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Cross-Country Communication: How to Manage Your Long-Distance Friendships

For the vast majority of students, the people they consider “college friends” and “home friends” doesn’t overlap. Even beyond that, people are constantly relocating, traveling, studying abroad, and living life according to their own paths. With that in mind, it’s important for us to be mindful of how distance can affect the friendships that we form and keep. Rather than being upset because you and one of your friends haven’t talked in a really long time, take the initiative to ask them how their schoolwork and life is going. Nine chances out of ten, it’s going to be the craziness of life and college getting in the way of talking rather than the friendship fading. 

Exchange your class schedules

There’s nothing worse than trying to text or call someone and them being in a class or an exam. Not only does it suck to hear the call switch over from dialing to voicemail or not get a response forever, but it makes you feel bad for disrupting an important part of their life. By swapping pictures of your class schedules, it’s a super easy reminder of when they will definitely be busy, making you even more cognicent of other obligations they might have going on. Plus, you can remember to wish them good luck on things they might have going on, which is another great way to show you’re thinking of them.

Anna Schultz-Girls In Diner Laughing
Anna Schultz / Her Campus

Set up group messages

Group messages are a great way to keep up communication if you aren’t the best about initiating conversation. By having other friends in the group conversation, you are more easily able to talk to people when you get the chance, and still know what’s going on when you don’t. One great app for this, especially if certain people in your group use Androids and others have iPhones, is GroupMe (no, this is not an ad). 

Schedule your FaceTime calls

With life being as hectic as it is, it’s easy to get caught up in the moment of talking and say “yes, let’s call soon!” But, I’ve learned from plenty of experience that unless you pick a more specific time, Facetime plans will most likely fall through. This is not because people don’t want to talk, but often because one party forgets. By having a more concrete plan in place, it gives an easier time frame to remember, ensures that neither person will be busy with prior plans, and gives you a better excuse to text them and double check everything. Sometimes it even works to set up a specific time each week or every day and go from there. It’s still important to remember that things come up last minute that could cause the calls to not happen, but this has definitely been helpful to my friends and I.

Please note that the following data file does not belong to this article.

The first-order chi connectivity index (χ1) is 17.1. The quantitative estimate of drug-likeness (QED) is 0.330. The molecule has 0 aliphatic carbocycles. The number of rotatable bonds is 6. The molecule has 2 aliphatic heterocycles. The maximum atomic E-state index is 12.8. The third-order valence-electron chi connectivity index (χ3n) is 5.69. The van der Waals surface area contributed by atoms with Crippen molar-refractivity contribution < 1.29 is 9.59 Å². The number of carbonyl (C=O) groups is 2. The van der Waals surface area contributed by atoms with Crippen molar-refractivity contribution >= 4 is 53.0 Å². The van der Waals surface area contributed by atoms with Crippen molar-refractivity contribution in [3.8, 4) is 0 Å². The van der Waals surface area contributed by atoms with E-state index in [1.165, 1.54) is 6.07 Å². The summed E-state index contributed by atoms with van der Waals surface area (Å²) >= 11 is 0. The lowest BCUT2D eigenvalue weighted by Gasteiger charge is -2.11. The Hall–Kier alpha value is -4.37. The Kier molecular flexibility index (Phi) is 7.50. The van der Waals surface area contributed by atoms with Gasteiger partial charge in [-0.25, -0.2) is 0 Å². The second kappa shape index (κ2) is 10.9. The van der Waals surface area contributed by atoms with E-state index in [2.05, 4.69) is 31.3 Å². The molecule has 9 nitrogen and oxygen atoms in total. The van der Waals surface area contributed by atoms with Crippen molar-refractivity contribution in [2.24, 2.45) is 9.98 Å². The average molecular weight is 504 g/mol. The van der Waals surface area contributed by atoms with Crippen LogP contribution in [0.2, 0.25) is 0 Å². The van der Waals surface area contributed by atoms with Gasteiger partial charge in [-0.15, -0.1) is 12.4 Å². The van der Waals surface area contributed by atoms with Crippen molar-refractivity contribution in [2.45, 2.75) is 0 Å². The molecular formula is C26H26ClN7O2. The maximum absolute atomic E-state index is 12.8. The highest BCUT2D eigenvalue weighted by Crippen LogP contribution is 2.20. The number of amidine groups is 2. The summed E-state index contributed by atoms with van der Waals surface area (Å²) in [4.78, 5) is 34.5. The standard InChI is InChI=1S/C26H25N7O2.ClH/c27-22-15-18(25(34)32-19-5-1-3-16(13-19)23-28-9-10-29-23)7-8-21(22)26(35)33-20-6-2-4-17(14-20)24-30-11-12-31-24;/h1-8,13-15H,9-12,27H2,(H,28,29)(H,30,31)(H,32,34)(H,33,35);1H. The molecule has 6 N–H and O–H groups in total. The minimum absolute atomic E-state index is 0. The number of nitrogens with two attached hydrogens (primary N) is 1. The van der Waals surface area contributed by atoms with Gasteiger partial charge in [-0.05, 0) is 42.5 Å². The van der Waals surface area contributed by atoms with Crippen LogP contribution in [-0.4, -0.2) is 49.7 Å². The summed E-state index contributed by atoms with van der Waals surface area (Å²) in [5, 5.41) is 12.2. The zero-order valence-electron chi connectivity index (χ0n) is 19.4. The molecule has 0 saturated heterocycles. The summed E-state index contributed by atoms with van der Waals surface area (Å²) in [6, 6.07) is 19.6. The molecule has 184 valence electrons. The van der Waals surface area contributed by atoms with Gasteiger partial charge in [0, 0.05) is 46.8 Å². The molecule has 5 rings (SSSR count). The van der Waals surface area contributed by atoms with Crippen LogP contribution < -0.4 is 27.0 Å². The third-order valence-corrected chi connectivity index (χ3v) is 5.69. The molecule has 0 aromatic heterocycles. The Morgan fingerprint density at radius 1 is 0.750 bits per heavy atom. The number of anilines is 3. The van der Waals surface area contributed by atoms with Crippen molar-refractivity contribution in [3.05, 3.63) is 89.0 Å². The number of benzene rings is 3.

Christian Wiediger
Christian Wiediger / Unsplash

DM each other posts

I know this seems like something so small and unpersonalized, but I can genuinely say that DMing my friends tweets is how I keep in touch with them the most, second only to random snapchats of my face from bad angles. Aside from the sheer number of DM’s, sending people funny posts or things that make you think of them genuinely reminds them of how much you care about them and value their friendship. On the flipside, as the receiver, it is so nice to know that you were what came to someone’s mind when seeing something specific. Besides, we spend a big chunck of our time on social media anyways, so why not use that to make others feel good about themselves?

Remember that handwritten letters and small gifts go a long way

If you’re still in high school and reading this, this one can seem a little weird. But I can genuinely say there is no better feeling while you’re away at school than getting some kind of mail from your friends. I literally got a pair of socks from my best friend during freshman year and I cried. If you are short on money, or haven’t spoken to someone in a long time, sending a letter or something that you find in the dollar section of a store is a great option. It doesn’t have to be long, just something that lets them know you are thinking of them. As an added bonus, I like to print out pictures and add them into the envelope with a sweet note of the memory behind the photo on the back (p.s. printing is free on the shutterfly app). Overall, I have found that speaking to friends in different parts of the country or world comes in waves, usually synchrozed with my patterns of schoolwork. While I am extremely busy at school AND over the summer, I value my friendships more than most things, and that is why I work so hard to make them a priority. That being said, it is often easy for me to let the anxiety to creep in and default to thinking that we’re no longer friends, rather than reminding myself that the phone goes both ways and I need to be making more of an effort. Most of all, it’s important to remember that people and the situations that they are in over time change. I would be lying if I said that I kept every friendship I thought I would since moving across the country. But, if you focus on keeping the people you truly care about close, and if they are really you friends, it will feel like you guys picked up where you left off even after months of not seeing each other.

white paper with letters "love letters"
Photo by Allie Smith on Unsplash

Emily is currently a senior studying Marketing with double-minors in Writing & Rhetoric Studies and Political Science. Following her undergraduate studies, she hopes to attend law school. Aside from schoolwork and Her Campus, Emily participates in Greek life, student government, Women in Business, and the American Marketing Association. She is also an avid skier, camp counselor, and a part-time fashion blogger.
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